Stan Veit's death

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Stan Veit's death

Postby classiccomputing » Aug Fri 27, 2010 8:41 am

Yesterday, I discovered that Stan had died on July 29th. He lived a wonderful life, to the age of 90. His funeral was last Saturday, August 21st. I contacted Stan through CompuServe in late 1992, to tell him about an idea I had for a computer history club, and he was enthusiastic. In fact, he became my first "member," and the first subscriber to my newsletter. I had hopes of creating a non-profit organization, with the intention of also creating a museum, etc. Jobs, moving, three kids later, etc., and my life has always gotten in the way.

Anyway, it's ironic that I am just now starting down the path to create such a group here in the Atlanta area. I am going to dedicate it to Stan's memory, as he was a very real supporter. I even stayed at their (Stan and his wife Dede's) house one time! He gave me a number of old computers and mementos.

I am going to try much harder to complete the audio version of Stan's book, which he so graciously gave me permission to do. It's a great book, one of my favorites, and more people should know about it.

Here's a link to his obituary, and there is a place where you can leave a message, if you so choose -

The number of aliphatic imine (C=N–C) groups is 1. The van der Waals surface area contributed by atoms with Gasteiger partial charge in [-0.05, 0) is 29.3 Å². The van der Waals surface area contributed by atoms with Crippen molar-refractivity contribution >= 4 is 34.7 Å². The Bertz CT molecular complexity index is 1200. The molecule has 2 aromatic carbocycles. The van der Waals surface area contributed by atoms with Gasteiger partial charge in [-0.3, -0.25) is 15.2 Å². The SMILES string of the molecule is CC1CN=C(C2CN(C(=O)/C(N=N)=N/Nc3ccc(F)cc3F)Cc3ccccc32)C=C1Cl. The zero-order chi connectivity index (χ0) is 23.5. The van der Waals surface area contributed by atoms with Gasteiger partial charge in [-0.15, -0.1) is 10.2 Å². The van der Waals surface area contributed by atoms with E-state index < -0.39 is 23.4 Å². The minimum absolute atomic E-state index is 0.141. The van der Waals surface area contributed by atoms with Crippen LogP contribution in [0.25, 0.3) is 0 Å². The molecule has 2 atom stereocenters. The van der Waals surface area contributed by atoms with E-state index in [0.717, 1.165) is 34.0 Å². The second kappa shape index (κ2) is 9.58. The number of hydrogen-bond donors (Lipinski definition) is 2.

David Greelish, Computer Historian

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Stan Veit's History of the Personal Computer audio book podcast

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Re: Stan Veit's death

Postby classiccomputing » Sep Tue 07, 2010 11:59 am

I have completed my blog article "Remembering Stan Veit" if anyone would like to learn more about him -

Also, the family has setup a memorial site for one year, and welcomes anyone to post a memory, if you knew him, or if you were simply influenced by his work / store, etc. -

Thanks, David,
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Re: Stan Veit's death

Postby Aaron Teeling » Dec Mon 27, 2010 10:20 pm

I didn't know Stan Veit, but I did read his book. Well written and not filtered with the hindsight most later history books have on the subject. For anyone who is interested in computer history, especially the beginning of the microcomputer era, it's a must read.
Aaron Teeling,
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